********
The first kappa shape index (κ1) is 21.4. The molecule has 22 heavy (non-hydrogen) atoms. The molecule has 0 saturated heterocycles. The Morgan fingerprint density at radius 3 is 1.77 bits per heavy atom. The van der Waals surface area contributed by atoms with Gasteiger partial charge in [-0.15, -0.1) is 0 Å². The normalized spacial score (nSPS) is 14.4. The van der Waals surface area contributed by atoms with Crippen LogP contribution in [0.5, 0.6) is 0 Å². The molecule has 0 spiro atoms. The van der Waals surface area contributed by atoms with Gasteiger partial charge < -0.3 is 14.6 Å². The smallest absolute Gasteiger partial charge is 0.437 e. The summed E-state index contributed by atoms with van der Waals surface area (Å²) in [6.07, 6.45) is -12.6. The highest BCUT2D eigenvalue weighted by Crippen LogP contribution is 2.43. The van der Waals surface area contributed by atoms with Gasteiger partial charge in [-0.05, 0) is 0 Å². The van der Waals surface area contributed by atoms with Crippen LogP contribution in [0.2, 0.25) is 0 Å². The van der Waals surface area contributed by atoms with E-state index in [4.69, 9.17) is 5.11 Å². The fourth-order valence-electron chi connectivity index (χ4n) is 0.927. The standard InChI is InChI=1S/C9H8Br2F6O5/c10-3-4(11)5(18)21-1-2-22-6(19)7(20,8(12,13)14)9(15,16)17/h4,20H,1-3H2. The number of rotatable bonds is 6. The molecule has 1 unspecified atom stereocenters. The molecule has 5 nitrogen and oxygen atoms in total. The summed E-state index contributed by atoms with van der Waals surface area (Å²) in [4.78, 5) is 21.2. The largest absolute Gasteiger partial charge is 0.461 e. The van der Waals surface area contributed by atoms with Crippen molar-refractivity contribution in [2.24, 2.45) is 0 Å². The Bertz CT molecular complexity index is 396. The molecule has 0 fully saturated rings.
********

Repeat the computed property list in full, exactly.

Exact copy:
The first kappa shape index (κ1) is 21.4. The molecule has 22 heavy (non-hydrogen) atoms. The molecule has 0 saturated heterocycles. The Morgan fingerprint density at radius 3 is 1.77 bits per heavy atom. The van der Waals surface area contributed by atoms with Gasteiger partial charge in [-0.15, -0.1) is 0 Å². The normalized spacial score (nSPS) is 14.4. The van der Waals surface area contributed by atoms with Crippen LogP contribution in [0.5, 0.6) is 0 Å². The molecule has 0 spiro atoms. The van der Waals surface area contributed by atoms with Gasteiger partial charge < -0.3 is 14.6 Å². The smallest absolute Gasteiger partial charge is 0.437 e. The summed E-state index contributed by atoms with van der Waals surface area (Å²) in [6.07, 6.45) is -12.6. The highest BCUT2D eigenvalue weighted by Crippen LogP contribution is 2.43. The van der Waals surface area contributed by atoms with Gasteiger partial charge in [-0.05, 0) is 0 Å². The van der Waals surface area contributed by atoms with Crippen LogP contribution in [0.2, 0.25) is 0 Å². The van der Waals surface area contributed by atoms with E-state index in [4.69, 9.17) is 5.11 Å². The fourth-order valence-electron chi connectivity index (χ4n) is 0.927. The standard InChI is InChI=1S/C9H8Br2F6O5/c10-3-4(11)5(18)21-1-2-22-6(19)7(20,8(12,13)14)9(15,16)17/h4,20H,1-3H2. The number of rotatable bonds is 6. The molecule has 1 unspecified atom stereocenters. The molecule has 5 nitrogen and oxygen atoms in total. The summed E-state index contributed by atoms with van der Waals surface area (Å²) in [4.78, 5) is 21.2. The largest absolute Gasteiger partial charge is 0.461 e. The van der Waals surface area contributed by atoms with Crippen molar-refractivity contribution in [2.24, 2.45) is 0 Å². The Bertz CT molecular complexity index is 396. The molecule has 0 fully saturated rings.